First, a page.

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Malta-based white label iGaming supplier SkillOnNet Limited has been ordered to pay £305,150 by the UK Gambling Commission for social responsibility and AML failures.

Background info

SkillOnNet runs 50 separate operator websites in the UK, for companies including Genting, PlayOJO and Metal Casino, among others.

During a regulatory review carried out by the UKGC between January 2021 and December 2022, the company was found to be in breach of several different regulatory requirements relating to the prevention of money laundering and terrorist financing, as well as the prevention of customers from experiencing gambling harms.

Following the conclusion of the review, the Commission has ordered SkillOnNet to make a payment in lieu of a financial penalty totalling £305,150, including a £105,650 divestment, as well as conducting an independent third-party audit to ensure the effective implementation of AML and safer gambling procedures.

AML failures

SkillOnNet accepted that it was in breach of AML-related licence conditions between May 2021 and December 2022, as its money laundering and terrorist financing risk assessments did not sufficiently reflect the Gambling Commission’s expectations or take into account the regulator’s ML/TF risk assessment of the British gambling industry.

The company failed to appropriately consider payments received from unknown or unassociated third parties of customers, appropriately consider organised crime groups and ‘mule’ accounts, or adequately take into consideration information on money laundering and terrorist financing risks provided to it by the UKGC.

SkillOnNet was also found to have relied on customers’ own declarations to provide proof of source of funds and therefore mitigate money laundering risks, and was considered to have failed in effectively risk profiling its customers.

It also failed to require a nominated officer to provide an annual report covering the operation and effectiveness of its AML systems and controls.

In addition, customers were allowed to deposit and lose more than double the £2,000 limit the company had in place to mitigate the risks of unverified payment methods, while previously won and withdrawn funds were accepted as evidence of available funds for gambling up to 30 days after withdrawals had taken place.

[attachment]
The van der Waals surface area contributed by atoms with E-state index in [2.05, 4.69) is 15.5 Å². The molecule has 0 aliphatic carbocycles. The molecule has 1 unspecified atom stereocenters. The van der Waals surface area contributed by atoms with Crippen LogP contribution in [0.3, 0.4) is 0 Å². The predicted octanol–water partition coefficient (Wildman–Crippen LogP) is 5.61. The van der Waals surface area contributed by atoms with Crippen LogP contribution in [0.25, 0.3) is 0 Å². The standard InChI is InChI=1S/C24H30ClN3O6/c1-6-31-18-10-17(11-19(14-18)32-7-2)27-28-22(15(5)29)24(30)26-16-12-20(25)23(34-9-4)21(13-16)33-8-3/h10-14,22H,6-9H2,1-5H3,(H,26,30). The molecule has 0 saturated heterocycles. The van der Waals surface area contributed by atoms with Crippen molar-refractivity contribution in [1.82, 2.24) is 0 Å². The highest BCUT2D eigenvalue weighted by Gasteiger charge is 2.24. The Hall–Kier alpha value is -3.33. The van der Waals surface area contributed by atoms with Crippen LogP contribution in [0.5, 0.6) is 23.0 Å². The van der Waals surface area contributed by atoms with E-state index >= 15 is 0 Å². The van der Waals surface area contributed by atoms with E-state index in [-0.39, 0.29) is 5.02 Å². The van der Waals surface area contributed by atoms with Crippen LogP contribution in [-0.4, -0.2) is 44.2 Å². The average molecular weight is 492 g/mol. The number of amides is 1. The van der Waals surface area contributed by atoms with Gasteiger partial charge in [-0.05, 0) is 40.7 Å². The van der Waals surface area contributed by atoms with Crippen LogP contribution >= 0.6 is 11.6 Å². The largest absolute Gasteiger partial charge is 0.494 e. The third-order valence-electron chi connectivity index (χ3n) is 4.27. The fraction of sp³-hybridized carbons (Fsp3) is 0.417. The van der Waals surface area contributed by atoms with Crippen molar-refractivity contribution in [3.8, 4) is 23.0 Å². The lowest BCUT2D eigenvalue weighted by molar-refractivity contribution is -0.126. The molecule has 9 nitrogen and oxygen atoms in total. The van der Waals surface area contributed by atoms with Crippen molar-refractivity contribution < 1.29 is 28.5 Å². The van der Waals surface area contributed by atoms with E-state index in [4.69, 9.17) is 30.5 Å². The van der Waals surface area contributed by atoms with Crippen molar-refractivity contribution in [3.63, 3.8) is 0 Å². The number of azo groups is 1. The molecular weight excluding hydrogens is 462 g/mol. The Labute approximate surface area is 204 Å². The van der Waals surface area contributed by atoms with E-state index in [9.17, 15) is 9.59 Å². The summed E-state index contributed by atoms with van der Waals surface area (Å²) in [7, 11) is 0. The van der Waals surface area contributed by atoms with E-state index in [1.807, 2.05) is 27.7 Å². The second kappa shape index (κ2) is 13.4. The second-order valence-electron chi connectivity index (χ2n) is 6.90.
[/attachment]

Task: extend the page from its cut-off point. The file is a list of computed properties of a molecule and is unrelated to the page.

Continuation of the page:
The business “made assumptions that customers were recycling winnings without obtaining any evidence from the customer to support that assertion,” the UKGC said.

Social responsibility failures

In addition to its AML and terrorist financing failures, SkillOnNet also failed on several counts of social responsibility and customer protection.

All UK licensees are required to interact with customers in a way which minimises the risk of experiencing gambling harms.

The UKGC said SkillOnNet failed to identify customers displaying markers of harm following a win, such as an increase in sessions and stakes.

Customers were also able to deposit and place high value bets at high speed without effective safer gambling controls activating due to a technical issue.

Further, SkillOnNet failed to identify customers spending disproportionately, for example one customer who was able to deposit and lose up to £3,000 per month, despite that being more than their evidenced monthly salary.

Another customer was able to deposit £16,000 and lose £3,225 over 41 days. After receiving multiple automated safer gambling pop-ups and emails, the customer also had a number of safer gambling chats and provided basic information to the company, after which they were allowed to continue gambling.

The UKGC deemed that the interactions were not effective in identifying whether or not the customer was at risk.

The company also failed to recognise night play as a marker of harm, and failed to effectively interact with some customers by relying too much on automated pop-ups.

Commenting on the UKGC’s decision on LinkedIn, Northridge Law LLP partner Melanie Ellis said: “The example customer identified in the section on safer gambling failings is worth noting as the figures are relatively low compared to other cases and the operator did conduct interactions.”

Ellis also suggested that the ruling showed the Gambling Commission has already begun implementing one of the major changes introduced as part of the Gambling Act review, which recommended that detailed financial checks should be triggered by a net loss of £2,000 within 90 days.

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